A tougher asylum system is now a political necessity. That might not be pretty

There needs to be a second half of the plan beyond telling the continuing arrivals that they’re on their own. All this just plays to the ‘Ireland is full’ gang

The past week has seen a sour political row between Dublin and London that threatened to pitch Anglo-Irish relations back to the bad old days of Brexit. Perhaps both sides saw political advantage from it. If so, it will be short-term only. Rishi Sunak, as Thursday night’s local election results so vividly demonstrated, has bigger problems. In Dublin, Simon Harris’s Government has now made a rod for its own back that it may come to rue.

It was the Irish Government that fired the first shots. Minister for Justice Helen McEntee – who is under growing scrutiny by friend and foe alike – told the Oireachtas justice committee last week that 80 per cent of asylum seekers were arriving in the country across the open border with Northern Ireland. The figure generated some interest at the committee, but made big headlines after it.

The large proportion of arrivals from the North, committee members understood, was an issue because, as McEntee told them, a recent High Court case “has prevented us from returning people to the UK”, as per the agreement between the two governments.

“Due to a recent court ruling, returns to the UK have been paused. That High Court ruling will be addressed. I will have a miscellaneous provisions Bill in the coming weeks that will address it, which will mean that we will be able to return people,” she said.


But as we discovered this week, that’s not quite the full picture. Contrary to the impression given by McEntee to the justice committee, the agreement to return asylum seekers between Ireland and the UK has not actually been “operational” for some years. There were some returns before Covid; there have been none since. The High Court decision only happened on March 22nd this year – literally a few weeks ago. It’s not what caused returns to the UK to be paused, as McEntee told the committee (who might want to take this up with her at some stage). Her department just never got around to starting them again after Covid.

Over in Jordan, Tánaiste Micheál Martin had heard the news, and espied the “Rwanda effect”, the fallout from the British Government’s mad plan to deport illegal migrants to the central African country.

“It is having a real impact on Ireland now in terms of people being fearful in the UK – maybe that’s the impact it was designed to have,” he said. Too right, said an embattled Rishi Sunak, seizing the opportunity presented by the Tánaiste with some gusto. This for sure is the Rwanda effect, and we’re lovin’ it. Or words to that effect.

Simon Harris girded his loins, declaring that, “this country will not in any way, shape or form provide a loophole for anybody else’s migration challenges”, and the two prime ministers traded barbs for days. Foreign Secretary James Cleverly cancelled a meeting with McEntee in London; McEntee responded by cancelling her trip entirely, declaring instead that she was remaining at home for meetings with her senior officials, which was a surprise to at least some of her senior officials who were already in London for the now-abandoned meetings.

Irish politicians from the Taoiseach down, senior officials and commentators sniffed that the British were just playing politics. They were right. Sunak is on a sinking ship and he will grab at anything that looks like a lifeline.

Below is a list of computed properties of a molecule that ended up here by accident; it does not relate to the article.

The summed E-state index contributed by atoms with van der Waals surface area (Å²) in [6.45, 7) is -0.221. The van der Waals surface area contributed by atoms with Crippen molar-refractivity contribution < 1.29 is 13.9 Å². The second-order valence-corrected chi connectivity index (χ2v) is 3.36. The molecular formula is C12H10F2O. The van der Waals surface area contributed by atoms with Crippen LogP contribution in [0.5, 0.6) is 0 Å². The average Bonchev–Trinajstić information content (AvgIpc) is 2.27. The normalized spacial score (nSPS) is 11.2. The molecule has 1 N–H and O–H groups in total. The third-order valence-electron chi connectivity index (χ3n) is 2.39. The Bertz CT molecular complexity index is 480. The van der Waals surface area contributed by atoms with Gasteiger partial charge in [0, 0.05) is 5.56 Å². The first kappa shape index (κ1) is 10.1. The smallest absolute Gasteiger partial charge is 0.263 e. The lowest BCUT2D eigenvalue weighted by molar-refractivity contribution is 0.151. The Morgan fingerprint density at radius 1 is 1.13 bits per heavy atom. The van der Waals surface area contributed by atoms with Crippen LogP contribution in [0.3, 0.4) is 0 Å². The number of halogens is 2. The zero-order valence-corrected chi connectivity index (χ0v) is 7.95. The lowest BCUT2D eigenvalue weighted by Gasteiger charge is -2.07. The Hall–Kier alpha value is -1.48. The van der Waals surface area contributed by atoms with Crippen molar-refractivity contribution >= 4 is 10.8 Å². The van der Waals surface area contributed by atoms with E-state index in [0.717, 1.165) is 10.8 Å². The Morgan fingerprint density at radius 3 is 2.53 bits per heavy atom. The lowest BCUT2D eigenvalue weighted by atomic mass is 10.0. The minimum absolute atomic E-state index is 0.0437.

But the Irish Government is hardly above playing politics either. Simon Harris knows that Leo Varadkar’s relentlessly tough stance with the British during the Brexit wars was rewarded with sky-high approval ratings; and stuffing it to the old enemy is good politics for any taoiseach.

Good politics maybe; not always good government. It was hard to discern any long- or even medium-term strategy to the Coalition’s actions this week. Declaring that returns to the UK will restart in a few weeks when the emergency legislation is passed is only credible if the UK is willing to take them – which it clearly is not.

What then? A Government that has failed to have an effective system of removing people who are not entitled to stay in the State is now committed to deporting people. If it fails, that failure will be both obvious and politically costly. So by accident or design, the Government has now made a tougher asylum system a political necessity. That might not be pretty.

But at least it needs to be thought-out and effective. On Mount Street, the decision to clear the tents and move the men who had been staying there looked both sensible and resolute. That was on Wednesday. By Thursday, as new arrivals wondered where they were supposed to go, it seemed that plan didn’t go much beyond clearing Mount Street. That may be necessary, but it’s not sufficient. There needs to be a second half of the plan beyond telling the continuing arrivals that they’re on their own.

All this just plays to the “Ireland is full” gang. And that is certainly not a good outcome. Sensibly managing the politics of immigration – which are with us now, make no mistake, and will be on the ballot papers in the forthcoming elections – will require greater foresight than this. Responsible politicians should be careful about how they proceed.

It is not illegitimate to have a discussion about immigration, and to differ politically on it. Of course it isn’t. But mindful of how divisive and destructive such debates can be – and have been, in many EU countries and in the UK – it should be done with sensitivity, tact, honesty and at least some degree of farsightedness. I fear this is exactly what is not happening.

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